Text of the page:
Trick question because it’s not World B. Free and Metta World Peace. World B. was simply a fun-loving basketball player who took a lot of shots.
Mario Balotelli, however, is trying his best to follow in the footsteps of the player formerly known as Ron Artest because of his mercurial decision-making and love of technical fouls (also known as yellow and red cards). His latest red card in the loss to Arsenal was so obviously coming that Eric Wynalda guaranteed it at half-time. At the least, it wasn’t going to take much more than a plastic cup of water to send him over the edge. He deserved a straight red card for an egregious foul in the first half, and it wasn’t called. But that didn’t stop him. Dumb foul after dumb foul, and finally this…
But like MWP, Balotelli is also incredibly talented and likeable. He’s having fun and it often leads to incredibly and laughably bad results. Compare MWP’s brilliant pass this week with MB’s equally brilliant shot this past summer. And at least sometimes it leads to positive results, like Artest’s game 5, 4th quarter performance against Phoenix in 2010, where he misses two ridiculously bad 3 point shots in the final minute (leading Coach Jackson to tell players during the timeout not to pass him the ball), and then rebounding a missed shot at the buzzer by Kobe and winning the game. Balotelli is the LeBron James of soccer. Big, fast, and far more physically imposing than anyone on the field.
Balotelli’s team, Manchester City, has a lot in common these days with the Miami Heat. Both teams are loaded, and both teams absolutely have to win now. Man City is very likely NOT going to win. Miami is doing their best impression of a team that isn’t going to win either, losing again last night to the Bulls. Man City is 5 points back with 5 games left, and one of those games is with first place Man U., who just inexplicably lost to Wigan. And yet, Man City’s coach thinks the team has absolutely no chance of winning the title. Who in the U.S. would say that kind of thing?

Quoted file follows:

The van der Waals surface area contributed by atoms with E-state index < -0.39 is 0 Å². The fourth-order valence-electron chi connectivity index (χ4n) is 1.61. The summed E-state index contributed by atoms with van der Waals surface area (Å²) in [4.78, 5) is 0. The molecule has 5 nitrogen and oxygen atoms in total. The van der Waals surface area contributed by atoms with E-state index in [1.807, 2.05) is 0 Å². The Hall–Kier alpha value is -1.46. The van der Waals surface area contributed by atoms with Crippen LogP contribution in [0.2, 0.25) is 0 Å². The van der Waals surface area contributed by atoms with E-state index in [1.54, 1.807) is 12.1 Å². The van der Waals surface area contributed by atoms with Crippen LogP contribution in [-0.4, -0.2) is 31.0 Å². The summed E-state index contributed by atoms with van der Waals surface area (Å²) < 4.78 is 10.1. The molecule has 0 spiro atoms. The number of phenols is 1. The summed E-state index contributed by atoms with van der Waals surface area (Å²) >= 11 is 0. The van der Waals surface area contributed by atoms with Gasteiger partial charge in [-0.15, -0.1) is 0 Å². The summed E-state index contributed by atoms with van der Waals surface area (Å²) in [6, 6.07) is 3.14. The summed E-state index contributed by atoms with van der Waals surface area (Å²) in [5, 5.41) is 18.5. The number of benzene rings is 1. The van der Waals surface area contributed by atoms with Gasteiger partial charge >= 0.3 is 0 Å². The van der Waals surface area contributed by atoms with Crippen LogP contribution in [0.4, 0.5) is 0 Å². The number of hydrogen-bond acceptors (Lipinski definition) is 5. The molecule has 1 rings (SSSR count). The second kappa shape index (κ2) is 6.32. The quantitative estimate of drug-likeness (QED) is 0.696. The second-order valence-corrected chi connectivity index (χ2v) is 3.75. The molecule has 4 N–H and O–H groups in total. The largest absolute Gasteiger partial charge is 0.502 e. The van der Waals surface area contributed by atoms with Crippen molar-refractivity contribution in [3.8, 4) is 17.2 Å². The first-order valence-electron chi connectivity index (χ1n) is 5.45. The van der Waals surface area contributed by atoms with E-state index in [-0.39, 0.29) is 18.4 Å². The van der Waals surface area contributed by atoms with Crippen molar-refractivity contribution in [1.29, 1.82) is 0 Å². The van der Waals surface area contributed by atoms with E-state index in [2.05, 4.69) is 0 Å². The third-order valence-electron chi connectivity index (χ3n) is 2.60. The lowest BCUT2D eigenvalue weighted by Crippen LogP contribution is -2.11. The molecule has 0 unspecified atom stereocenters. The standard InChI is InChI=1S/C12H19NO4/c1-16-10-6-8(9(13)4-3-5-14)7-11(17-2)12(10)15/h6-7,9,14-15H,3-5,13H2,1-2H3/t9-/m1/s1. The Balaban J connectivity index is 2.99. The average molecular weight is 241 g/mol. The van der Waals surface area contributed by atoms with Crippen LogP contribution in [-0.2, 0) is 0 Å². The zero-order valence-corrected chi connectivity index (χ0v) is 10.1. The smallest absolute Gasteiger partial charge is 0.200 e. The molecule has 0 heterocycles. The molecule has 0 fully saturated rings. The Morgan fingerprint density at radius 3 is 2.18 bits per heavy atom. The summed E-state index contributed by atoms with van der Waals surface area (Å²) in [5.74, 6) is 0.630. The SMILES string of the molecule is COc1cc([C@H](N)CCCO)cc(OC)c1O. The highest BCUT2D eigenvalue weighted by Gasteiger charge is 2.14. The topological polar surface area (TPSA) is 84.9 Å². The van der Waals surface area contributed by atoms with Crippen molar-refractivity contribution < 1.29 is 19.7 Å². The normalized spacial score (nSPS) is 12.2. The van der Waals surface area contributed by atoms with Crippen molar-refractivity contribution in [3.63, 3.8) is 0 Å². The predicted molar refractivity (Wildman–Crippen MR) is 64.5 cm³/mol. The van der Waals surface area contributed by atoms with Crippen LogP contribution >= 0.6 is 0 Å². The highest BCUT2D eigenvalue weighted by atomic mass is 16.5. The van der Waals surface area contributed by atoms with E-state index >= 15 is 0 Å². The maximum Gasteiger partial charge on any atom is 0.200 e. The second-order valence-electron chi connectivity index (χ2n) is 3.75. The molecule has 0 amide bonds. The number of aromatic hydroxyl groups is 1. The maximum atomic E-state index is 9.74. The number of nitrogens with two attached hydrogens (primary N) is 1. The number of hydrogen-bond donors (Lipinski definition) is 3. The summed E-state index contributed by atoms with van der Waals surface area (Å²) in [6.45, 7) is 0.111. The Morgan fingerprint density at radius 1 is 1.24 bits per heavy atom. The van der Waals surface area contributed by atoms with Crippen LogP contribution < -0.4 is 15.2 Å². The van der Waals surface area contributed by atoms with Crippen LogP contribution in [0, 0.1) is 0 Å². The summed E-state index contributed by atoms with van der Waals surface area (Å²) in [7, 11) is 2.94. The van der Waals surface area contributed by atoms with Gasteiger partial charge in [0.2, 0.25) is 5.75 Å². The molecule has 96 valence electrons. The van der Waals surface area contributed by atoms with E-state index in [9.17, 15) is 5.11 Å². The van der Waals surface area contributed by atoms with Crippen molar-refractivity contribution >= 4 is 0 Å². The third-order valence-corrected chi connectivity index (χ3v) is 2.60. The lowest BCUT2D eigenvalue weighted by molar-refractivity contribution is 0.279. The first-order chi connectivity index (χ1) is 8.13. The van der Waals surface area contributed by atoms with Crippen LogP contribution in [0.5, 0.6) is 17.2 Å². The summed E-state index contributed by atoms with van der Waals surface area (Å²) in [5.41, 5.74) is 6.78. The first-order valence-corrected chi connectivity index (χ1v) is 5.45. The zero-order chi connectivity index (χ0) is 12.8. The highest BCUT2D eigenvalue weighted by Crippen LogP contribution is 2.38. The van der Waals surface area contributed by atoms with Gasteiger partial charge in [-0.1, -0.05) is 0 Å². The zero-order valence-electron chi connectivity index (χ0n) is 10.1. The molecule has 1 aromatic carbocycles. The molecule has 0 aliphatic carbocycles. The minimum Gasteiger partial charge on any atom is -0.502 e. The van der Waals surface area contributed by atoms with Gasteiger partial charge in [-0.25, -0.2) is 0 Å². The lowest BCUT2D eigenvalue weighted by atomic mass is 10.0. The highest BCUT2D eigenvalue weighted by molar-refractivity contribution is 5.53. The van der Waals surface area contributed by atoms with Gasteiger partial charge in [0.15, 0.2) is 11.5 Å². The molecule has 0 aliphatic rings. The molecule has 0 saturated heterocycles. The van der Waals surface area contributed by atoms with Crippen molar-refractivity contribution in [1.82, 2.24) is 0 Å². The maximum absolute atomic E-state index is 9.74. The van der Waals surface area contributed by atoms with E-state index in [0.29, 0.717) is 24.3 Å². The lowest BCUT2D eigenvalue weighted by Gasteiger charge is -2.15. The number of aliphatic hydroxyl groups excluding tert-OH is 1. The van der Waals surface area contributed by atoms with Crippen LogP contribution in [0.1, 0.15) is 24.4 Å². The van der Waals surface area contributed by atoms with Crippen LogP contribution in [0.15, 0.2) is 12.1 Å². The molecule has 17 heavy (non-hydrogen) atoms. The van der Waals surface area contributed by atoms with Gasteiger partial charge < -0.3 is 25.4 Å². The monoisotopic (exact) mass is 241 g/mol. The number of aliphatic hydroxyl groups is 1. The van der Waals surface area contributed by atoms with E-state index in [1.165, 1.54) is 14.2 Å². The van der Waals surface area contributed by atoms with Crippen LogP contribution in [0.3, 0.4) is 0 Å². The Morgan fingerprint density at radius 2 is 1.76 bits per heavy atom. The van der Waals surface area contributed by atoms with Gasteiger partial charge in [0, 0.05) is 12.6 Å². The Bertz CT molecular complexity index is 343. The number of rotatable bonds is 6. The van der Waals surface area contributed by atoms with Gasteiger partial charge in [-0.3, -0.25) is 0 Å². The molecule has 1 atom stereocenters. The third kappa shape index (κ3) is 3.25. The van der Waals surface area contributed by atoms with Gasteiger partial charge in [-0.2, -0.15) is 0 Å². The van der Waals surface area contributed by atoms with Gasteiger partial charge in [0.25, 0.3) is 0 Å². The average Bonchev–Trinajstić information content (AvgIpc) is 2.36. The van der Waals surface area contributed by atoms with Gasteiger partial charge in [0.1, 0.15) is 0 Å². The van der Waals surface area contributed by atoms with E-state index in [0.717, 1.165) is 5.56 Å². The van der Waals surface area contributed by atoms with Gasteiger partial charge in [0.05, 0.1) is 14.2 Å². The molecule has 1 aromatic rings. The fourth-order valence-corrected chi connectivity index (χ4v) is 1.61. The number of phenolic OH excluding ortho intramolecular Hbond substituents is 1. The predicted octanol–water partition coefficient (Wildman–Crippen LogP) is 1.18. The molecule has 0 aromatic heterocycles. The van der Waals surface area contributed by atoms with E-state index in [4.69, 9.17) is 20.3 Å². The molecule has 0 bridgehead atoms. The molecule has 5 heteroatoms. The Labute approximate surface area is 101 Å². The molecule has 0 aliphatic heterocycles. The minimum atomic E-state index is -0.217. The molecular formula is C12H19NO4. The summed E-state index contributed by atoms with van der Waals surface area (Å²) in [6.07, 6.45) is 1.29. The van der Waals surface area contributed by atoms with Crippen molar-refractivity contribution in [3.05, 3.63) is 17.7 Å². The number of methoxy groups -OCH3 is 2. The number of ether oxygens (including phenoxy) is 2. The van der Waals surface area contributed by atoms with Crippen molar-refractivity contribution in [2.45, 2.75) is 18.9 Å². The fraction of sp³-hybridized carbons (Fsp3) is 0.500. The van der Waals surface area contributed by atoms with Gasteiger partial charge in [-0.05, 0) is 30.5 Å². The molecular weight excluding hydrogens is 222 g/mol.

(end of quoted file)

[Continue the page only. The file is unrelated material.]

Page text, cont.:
Speaking of Wigan, the Golden State Warriors were on west coast prime time last night on ESPN, bringing back many memories. If the Warriors could ever win, they’d be front and center on unrepentant homer. Their first round win over Dallas a few years ago led to so much excitement that our webpage crashed and went into receivership. But watching them on tv is like watching the Twilight Zone. No matter what year it is, it’s always the same team–young, out of control, talented, able to get hot on occasion and disrupt a better team’s rhythm (arguable, btw, the hardest word in the english language to spell), usually with a guy like Latrell Spreewell/Stephen Jackson/Baron Davis/Nate Robinson who is totally amazing one day and jacking up crazy 3’s the next, but then the team trades its most talented player(s), fires its coach, changes its uniforms and mascot, and starts over. They are always starting over; and because they embody Frederick Jackson’s Turner’s thesis on what makes America, America, I’m going to start calling them America’s Team. It’s always morning in America in Golden State, and there’s enough misdirected hope and idealism that they continually ignore the fact that an occasional win against Dallas, or a Sleepy Floyd 4th quarter comeback against the Lakers, doesn’t mean there’s any chance of actually being good.
Looking ahead: Sunday at 1 pm, the Heat come to Madison Square Garden. Preview of what would be the premier first round matchup? Will the Knicks give the Heat something to worry about?